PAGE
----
Strategic planning no-carbs

Every business book stresses the need for companies to do strategic planning. Every motivational speaker emphasizes the need to set goals to be successful in business and life. Yet few contactors have a workable strategic plan. Most have no plan at all.

Why the disconnect?

Construction is not a complex business, though some make it such with high-tech tools and complex cost accounting systems. Typical in construction we categorize how we manage work into three types: getting work, doing work and keeping score.

Of the three types, contractors enjoy most the doing work; less enjoy getting work;and fewer really relish keeping score. While most managers consider strategic planning as part of keeping score, I feel it should be another type of managing work,driving the business. Owners and senior managers generally do not plan their business; rather they keep themselves busy getting work and doing work. They are working in the business not on the business. They grow more by random opportunities rather than by design. When there is a market downturn, they are challenged to stay above water lacking the random lifejackets.

Some contractors question the need for a strategic plan. At best, they already have a business plan they submitted to the bank, so why a strategic plan? One owner even suggested that “strategic” is a bad word among contractors and to be avoided. A study by the Construction Financial Managers Association (CFMA) found that contractors who “regularly engage with the big–picture, long term vision and mission for their company are larger and more successful than their peers who do not.” Examples cited in the study are:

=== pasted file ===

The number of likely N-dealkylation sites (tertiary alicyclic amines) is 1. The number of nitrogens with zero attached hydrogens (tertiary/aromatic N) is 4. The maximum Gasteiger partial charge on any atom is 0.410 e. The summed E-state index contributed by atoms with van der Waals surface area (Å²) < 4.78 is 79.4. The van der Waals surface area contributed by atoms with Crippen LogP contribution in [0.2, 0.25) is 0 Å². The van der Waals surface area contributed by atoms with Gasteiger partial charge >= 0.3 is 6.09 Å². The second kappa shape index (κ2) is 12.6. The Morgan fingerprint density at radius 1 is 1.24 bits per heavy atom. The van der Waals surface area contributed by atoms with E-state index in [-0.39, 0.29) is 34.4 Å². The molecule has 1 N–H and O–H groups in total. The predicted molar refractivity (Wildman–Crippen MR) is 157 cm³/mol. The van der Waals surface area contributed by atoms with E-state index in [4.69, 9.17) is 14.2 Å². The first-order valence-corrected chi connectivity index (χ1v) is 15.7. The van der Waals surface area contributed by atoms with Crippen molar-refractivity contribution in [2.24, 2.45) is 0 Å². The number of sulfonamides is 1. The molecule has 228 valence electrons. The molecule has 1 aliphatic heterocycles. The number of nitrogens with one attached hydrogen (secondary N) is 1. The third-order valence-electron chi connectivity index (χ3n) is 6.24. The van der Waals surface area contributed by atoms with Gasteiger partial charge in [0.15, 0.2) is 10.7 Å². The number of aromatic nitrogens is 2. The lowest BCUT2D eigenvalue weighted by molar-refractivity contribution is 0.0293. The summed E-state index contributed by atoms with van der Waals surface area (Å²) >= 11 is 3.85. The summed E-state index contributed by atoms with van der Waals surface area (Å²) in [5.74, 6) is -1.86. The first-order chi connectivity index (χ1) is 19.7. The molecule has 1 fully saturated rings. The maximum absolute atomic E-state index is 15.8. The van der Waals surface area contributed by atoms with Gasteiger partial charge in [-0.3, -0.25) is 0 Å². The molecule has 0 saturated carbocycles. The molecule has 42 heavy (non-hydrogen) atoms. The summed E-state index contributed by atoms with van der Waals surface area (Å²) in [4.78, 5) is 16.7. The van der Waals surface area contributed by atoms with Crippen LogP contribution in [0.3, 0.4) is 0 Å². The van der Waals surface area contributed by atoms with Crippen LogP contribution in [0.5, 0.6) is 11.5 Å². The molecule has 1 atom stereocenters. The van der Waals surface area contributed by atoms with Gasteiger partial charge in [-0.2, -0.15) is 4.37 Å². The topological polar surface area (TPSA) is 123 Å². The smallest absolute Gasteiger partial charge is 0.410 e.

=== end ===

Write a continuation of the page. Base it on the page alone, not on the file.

Contractors with strategic plans

Contractors without strategic plans

Return on Assets

4.8%

4.6%

Return on Equity

16.8%

12.7%

Months of Backlog

9.3

7.2

 

Some contractors feel that strategic planning is only for the large companies, but this is somewhat a chicken and egg issue. Did the plan lead to growing large, or does being large drive the need for a plan? Small contractors, who do strategic planning, do not go through as extensive of a planning process as larger companies, but still develop a plan and implement it. The reality is that any organization will do better if it knows where it is going, and the research proves it.

The report said “no time” was most often the cited reason contractors gave for not doing strategic planning. In construction, we are always too busy to stop and sharpen the saw. How does a company overcome the time crunch? The answer is almost too simple. Just do it! We all have the same 24 hours of time. There is never enough time to do everything we want to do. Making time for creating a simple strategic plan will save time and resources in the long run. What is a “simple” plan? It is one that answers these three questions:

  • Who are we? (Our purpose for existing.)
  • Where do we want to be in a few (five to 10) years? This is our strategic vision.
  • What actions do we plan to take this year to move towards the vision?

Whether you use all the terms of strategic planning (vision, mission, strategic intent, values, etc.) or not isn’t as important as having simple and meaningful answers to the questions and frequently communicating those answers to your employees. A simple plan need not take months to develop and several thick binders to document. It can be one to two pages. Managers become leaders by setting and communicating the direction the company is to go. Companies become more successful by having and following a strategic plan.